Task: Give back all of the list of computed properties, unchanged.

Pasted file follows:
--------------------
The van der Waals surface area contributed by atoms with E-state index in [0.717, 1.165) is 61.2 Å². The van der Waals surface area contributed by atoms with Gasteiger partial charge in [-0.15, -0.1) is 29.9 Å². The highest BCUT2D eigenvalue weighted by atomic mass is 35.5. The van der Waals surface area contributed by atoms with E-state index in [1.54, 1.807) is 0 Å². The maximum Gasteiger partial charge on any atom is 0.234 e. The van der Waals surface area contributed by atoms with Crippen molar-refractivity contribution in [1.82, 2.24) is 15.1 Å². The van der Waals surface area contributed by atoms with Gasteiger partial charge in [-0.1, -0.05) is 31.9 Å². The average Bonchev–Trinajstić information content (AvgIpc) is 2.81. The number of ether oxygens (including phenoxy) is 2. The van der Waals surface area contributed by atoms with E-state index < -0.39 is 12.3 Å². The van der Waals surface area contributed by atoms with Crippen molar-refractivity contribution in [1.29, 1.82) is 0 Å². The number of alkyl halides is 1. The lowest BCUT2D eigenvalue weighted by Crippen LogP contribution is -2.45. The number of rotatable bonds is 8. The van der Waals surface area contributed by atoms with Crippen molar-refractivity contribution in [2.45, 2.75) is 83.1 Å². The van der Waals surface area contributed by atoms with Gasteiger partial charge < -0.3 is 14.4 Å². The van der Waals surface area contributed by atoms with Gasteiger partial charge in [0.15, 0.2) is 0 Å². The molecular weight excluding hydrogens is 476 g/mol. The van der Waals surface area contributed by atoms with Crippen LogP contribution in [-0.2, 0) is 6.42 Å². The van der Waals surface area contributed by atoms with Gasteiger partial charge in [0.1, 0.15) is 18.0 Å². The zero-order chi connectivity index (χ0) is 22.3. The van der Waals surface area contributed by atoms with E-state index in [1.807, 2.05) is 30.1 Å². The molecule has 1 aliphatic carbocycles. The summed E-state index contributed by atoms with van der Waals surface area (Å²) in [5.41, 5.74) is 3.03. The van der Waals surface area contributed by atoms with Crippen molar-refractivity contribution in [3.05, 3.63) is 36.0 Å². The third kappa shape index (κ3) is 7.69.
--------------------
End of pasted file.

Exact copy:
The van der Waals surface area contributed by atoms with E-state index in [0.717, 1.165) is 61.2 Å². The van der Waals surface area contributed by atoms with Gasteiger partial charge in [-0.15, -0.1) is 29.9 Å². The highest BCUT2D eigenvalue weighted by atomic mass is 35.5. The van der Waals surface area contributed by atoms with E-state index in [1.54, 1.807) is 0 Å². The maximum Gasteiger partial charge on any atom is 0.234 e. The van der Waals surface area contributed by atoms with Crippen molar-refractivity contribution in [1.82, 2.24) is 15.1 Å². The van der Waals surface area contributed by atoms with Gasteiger partial charge in [-0.1, -0.05) is 31.9 Å². The average Bonchev–Trinajstić information content (AvgIpc) is 2.81. The number of ether oxygens (including phenoxy) is 2. The van der Waals surface area contributed by atoms with E-state index < -0.39 is 12.3 Å². The van der Waals surface area contributed by atoms with Crippen molar-refractivity contribution in [1.29, 1.82) is 0 Å². The number of alkyl halides is 1. The lowest BCUT2D eigenvalue weighted by Crippen LogP contribution is -2.45. The number of rotatable bonds is 8. The van der Waals surface area contributed by atoms with Crippen molar-refractivity contribution in [2.45, 2.75) is 83.1 Å². The van der Waals surface area contributed by atoms with Gasteiger partial charge < -0.3 is 14.4 Å². The van der Waals surface area contributed by atoms with Gasteiger partial charge in [0.15, 0.2) is 0 Å². The molecular weight excluding hydrogens is 476 g/mol. The van der Waals surface area contributed by atoms with Crippen LogP contribution in [-0.2, 0) is 6.42 Å². The van der Waals surface area contributed by atoms with Gasteiger partial charge in [0.1, 0.15) is 18.0 Å². The zero-order chi connectivity index (χ0) is 22.3. The van der Waals surface area contributed by atoms with E-state index in [1.807, 2.05) is 30.1 Å². The molecule has 1 aliphatic carbocycles. The summed E-state index contributed by atoms with van der Waals surface area (Å²) in [5.41, 5.74) is 3.03. The van der Waals surface area contributed by atoms with Crippen molar-refractivity contribution in [3.05, 3.63) is 36.0 Å². The third kappa shape index (κ3) is 7.69.